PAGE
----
Fatigue cracking in asphalt pavements results in decreased ride quality, decreased fuel economy, and provides an avenue for intrusion of water. Since the current asphalt mixture design relies primarily on proportioning of component materials, performance is not considered directly. An advancement in technology is to design through direct material property assessment and correlations to field performance, a performance-based mixture design. The objectives of this paper are to: (1) relate mixture stiffness, fatigue, and pavement system characteristics together for use in the performance-based mixture design; (2) identify a Simplified-Viscoelastic Continuum Damage (S-VECD) model output parameter which produces the most separation between poorly and satisfactorily performing structures when combined with dynamic modulus and phase angle information; and (3) evaluate the impact of reclaimed asphalt pavement on the performance of the indicator. A pavement response model was coupled with the S-VECD analysis to determine the fatigue life using a representative pavement structure. Results show a relationship exists between the fatigue life of the pavement system, the dynamic modulus and phase angle, as well as an energy-based index. This approach holds promise because of its reliance on material attributes that can be derived on one testing machine. The model parameters from dynamic modulus and direct tension cyclic fatigue testing can also be incorporated into performance prediction software, further enhancing the appeal of a performance specification using the approach described in this study.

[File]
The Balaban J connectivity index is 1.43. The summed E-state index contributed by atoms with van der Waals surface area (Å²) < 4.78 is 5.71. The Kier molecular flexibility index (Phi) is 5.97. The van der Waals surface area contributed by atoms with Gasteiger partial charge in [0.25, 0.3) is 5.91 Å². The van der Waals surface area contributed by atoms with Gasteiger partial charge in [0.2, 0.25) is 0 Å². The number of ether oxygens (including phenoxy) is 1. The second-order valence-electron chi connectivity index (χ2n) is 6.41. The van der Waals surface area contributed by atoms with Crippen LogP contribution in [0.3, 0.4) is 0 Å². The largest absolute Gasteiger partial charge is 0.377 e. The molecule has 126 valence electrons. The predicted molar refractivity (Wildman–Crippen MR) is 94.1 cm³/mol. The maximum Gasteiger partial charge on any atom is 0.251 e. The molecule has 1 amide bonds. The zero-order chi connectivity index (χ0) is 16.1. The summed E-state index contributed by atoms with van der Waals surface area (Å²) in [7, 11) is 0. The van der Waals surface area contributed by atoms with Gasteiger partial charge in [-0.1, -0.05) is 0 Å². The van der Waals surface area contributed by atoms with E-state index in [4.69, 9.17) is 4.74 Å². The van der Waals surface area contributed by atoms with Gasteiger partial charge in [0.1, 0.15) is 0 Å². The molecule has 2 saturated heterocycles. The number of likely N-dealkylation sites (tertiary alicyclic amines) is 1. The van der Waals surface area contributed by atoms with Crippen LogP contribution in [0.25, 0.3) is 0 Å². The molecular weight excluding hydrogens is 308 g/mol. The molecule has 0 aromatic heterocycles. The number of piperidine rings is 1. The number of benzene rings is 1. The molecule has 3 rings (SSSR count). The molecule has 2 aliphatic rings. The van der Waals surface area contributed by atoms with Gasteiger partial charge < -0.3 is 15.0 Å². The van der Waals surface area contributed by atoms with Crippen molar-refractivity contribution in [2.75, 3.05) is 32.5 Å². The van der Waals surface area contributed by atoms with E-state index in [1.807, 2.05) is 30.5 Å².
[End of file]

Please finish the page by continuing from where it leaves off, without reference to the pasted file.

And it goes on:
- hot mix asphalt
- reclaimed asphalt pavement
- viscoelastic continuum damage
ASJC Scopus subject areas
- Civil and Structural Engineering